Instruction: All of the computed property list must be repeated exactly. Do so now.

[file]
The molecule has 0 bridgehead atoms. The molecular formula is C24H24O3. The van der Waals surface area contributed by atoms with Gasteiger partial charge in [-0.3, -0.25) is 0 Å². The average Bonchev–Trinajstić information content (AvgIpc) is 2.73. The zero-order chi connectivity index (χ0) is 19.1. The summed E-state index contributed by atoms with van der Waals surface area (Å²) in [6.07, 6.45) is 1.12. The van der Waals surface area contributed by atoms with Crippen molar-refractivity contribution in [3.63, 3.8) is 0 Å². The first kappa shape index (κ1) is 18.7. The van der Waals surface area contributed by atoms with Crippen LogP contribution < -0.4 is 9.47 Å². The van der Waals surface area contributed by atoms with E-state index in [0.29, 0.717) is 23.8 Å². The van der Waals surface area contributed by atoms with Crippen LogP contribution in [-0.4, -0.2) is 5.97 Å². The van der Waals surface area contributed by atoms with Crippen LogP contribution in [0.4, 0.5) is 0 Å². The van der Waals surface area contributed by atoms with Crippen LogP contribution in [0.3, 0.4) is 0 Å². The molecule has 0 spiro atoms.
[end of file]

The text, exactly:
The molecule has 0 bridgehead atoms. The molecular formula is C24H24O3. The van der Waals surface area contributed by atoms with Gasteiger partial charge in [-0.3, -0.25) is 0 Å². The average Bonchev–Trinajstić information content (AvgIpc) is 2.73. The zero-order chi connectivity index (χ0) is 19.1. The summed E-state index contributed by atoms with van der Waals surface area (Å²) in [6.07, 6.45) is 1.12. The van der Waals surface area contributed by atoms with Crippen molar-refractivity contribution in [3.63, 3.8) is 0 Å². The first kappa shape index (κ1) is 18.7. The van der Waals surface area contributed by atoms with Crippen LogP contribution < -0.4 is 9.47 Å². The van der Waals surface area contributed by atoms with E-state index in [0.29, 0.717) is 23.8 Å². The van der Waals surface area contributed by atoms with Crippen LogP contribution in [-0.4, -0.2) is 5.97 Å². The van der Waals surface area contributed by atoms with Crippen LogP contribution in [0.4, 0.5) is 0 Å². The van der Waals surface area contributed by atoms with Crippen LogP contribution in [0.3, 0.4) is 0 Å². The molecule has 0 spiro atoms.